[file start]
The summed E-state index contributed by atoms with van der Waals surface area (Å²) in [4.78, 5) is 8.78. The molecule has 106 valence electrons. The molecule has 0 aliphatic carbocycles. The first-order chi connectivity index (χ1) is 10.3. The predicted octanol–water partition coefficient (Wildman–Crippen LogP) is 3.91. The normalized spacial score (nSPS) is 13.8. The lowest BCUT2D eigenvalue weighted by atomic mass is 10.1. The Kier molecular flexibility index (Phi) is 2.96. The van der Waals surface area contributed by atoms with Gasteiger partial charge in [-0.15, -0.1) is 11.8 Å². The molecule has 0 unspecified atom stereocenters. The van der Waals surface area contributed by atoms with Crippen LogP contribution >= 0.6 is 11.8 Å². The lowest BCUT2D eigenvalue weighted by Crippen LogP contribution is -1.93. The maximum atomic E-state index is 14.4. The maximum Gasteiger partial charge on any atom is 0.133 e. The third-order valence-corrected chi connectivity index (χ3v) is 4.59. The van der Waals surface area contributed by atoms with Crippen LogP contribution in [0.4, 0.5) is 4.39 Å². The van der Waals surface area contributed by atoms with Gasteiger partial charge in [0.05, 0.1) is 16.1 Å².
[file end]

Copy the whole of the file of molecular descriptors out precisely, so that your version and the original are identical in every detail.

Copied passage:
The summed E-state index contributed by atoms with van der Waals surface area (Å²) in [4.78, 5) is 8.78. The molecule has 106 valence electrons. The molecule has 0 aliphatic carbocycles. The first-order chi connectivity index (χ1) is 10.3. The predicted octanol–water partition coefficient (Wildman–Crippen LogP) is 3.91. The normalized spacial score (nSPS) is 13.8. The lowest BCUT2D eigenvalue weighted by atomic mass is 10.1. The Kier molecular flexibility index (Phi) is 2.96. The van der Waals surface area contributed by atoms with Gasteiger partial charge in [-0.15, -0.1) is 11.8 Å². The molecule has 0 unspecified atom stereocenters. The van der Waals surface area contributed by atoms with Crippen LogP contribution >= 0.6 is 11.8 Å². The lowest BCUT2D eigenvalue weighted by Crippen LogP contribution is -1.93. The maximum atomic E-state index is 14.4. The maximum Gasteiger partial charge on any atom is 0.133 e. The third-order valence-corrected chi connectivity index (χ3v) is 4.59. The van der Waals surface area contributed by atoms with Crippen LogP contribution in [0.4, 0.5) is 4.39 Å². The van der Waals surface area contributed by atoms with Gasteiger partial charge in [0.05, 0.1) is 16.1 Å².